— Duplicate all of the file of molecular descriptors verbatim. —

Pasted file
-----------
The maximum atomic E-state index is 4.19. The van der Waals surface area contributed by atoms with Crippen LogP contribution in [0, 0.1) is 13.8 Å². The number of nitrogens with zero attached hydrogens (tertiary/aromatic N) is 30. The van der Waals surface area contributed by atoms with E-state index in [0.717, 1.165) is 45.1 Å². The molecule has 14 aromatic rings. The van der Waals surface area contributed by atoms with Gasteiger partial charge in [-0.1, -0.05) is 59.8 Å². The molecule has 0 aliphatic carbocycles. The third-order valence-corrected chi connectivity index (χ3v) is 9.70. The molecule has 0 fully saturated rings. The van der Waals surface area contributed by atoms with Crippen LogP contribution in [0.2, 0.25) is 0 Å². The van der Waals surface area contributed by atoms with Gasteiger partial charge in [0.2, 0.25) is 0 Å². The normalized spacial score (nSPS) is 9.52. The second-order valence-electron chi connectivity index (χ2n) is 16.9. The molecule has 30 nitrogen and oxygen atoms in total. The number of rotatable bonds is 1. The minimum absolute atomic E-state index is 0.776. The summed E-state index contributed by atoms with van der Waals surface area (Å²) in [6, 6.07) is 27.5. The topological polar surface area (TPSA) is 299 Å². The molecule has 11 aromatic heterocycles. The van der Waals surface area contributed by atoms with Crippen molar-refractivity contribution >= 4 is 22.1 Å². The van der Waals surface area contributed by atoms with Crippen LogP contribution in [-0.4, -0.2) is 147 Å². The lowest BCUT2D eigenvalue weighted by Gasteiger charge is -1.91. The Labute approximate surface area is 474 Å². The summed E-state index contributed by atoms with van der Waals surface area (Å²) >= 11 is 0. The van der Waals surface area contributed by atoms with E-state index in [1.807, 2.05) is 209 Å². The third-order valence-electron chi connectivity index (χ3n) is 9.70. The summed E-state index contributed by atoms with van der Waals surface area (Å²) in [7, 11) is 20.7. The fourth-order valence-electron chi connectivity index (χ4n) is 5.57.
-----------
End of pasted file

The maximum atomic E-state index is 4.19. The van der Waals surface area contributed by atoms with Crippen LogP contribution in [0, 0.1) is 13.8 Å². The number of nitrogens with zero attached hydrogens (tertiary/aromatic N) is 30. The van der Waals surface area contributed by atoms with E-state index in [0.717, 1.165) is 45.1 Å². The molecule has 14 aromatic rings. The van der Waals surface area contributed by atoms with Gasteiger partial charge in [-0.1, -0.05) is 59.8 Å². The molecule has 0 aliphatic carbocycles. The third-order valence-corrected chi connectivity index (χ3v) is 9.70. The molecule has 0 fully saturated rings. The van der Waals surface area contributed by atoms with Crippen LogP contribution in [0.2, 0.25) is 0 Å². The van der Waals surface area contributed by atoms with Gasteiger partial charge in [0.2, 0.25) is 0 Å². The normalized spacial score (nSPS) is 9.52. The second-order valence-electron chi connectivity index (χ2n) is 16.9. The molecule has 30 nitrogen and oxygen atoms in total. The number of rotatable bonds is 1. The minimum absolute atomic E-state index is 0.776. The summed E-state index contributed by atoms with van der Waals surface area (Å²) in [6, 6.07) is 27.5. The topological polar surface area (TPSA) is 299 Å². The molecule has 11 aromatic heterocycles. The van der Waals surface area contributed by atoms with Crippen molar-refractivity contribution >= 4 is 22.1 Å². The van der Waals surface area contributed by atoms with Crippen LogP contribution in [-0.4, -0.2) is 147 Å². The lowest BCUT2D eigenvalue weighted by Gasteiger charge is -1.91. The Labute approximate surface area is 474 Å². The summed E-state index contributed by atoms with van der Waals surface area (Å²) >= 11 is 0. The van der Waals surface area contributed by atoms with E-state index in [1.807, 2.05) is 209 Å². The third-order valence-electron chi connectivity index (χ3n) is 9.70. The summed E-state index contributed by atoms with van der Waals surface area (Å²) in [7, 11) is 20.7. The fourth-order valence-electron chi connectivity index (χ4n) is 5.57.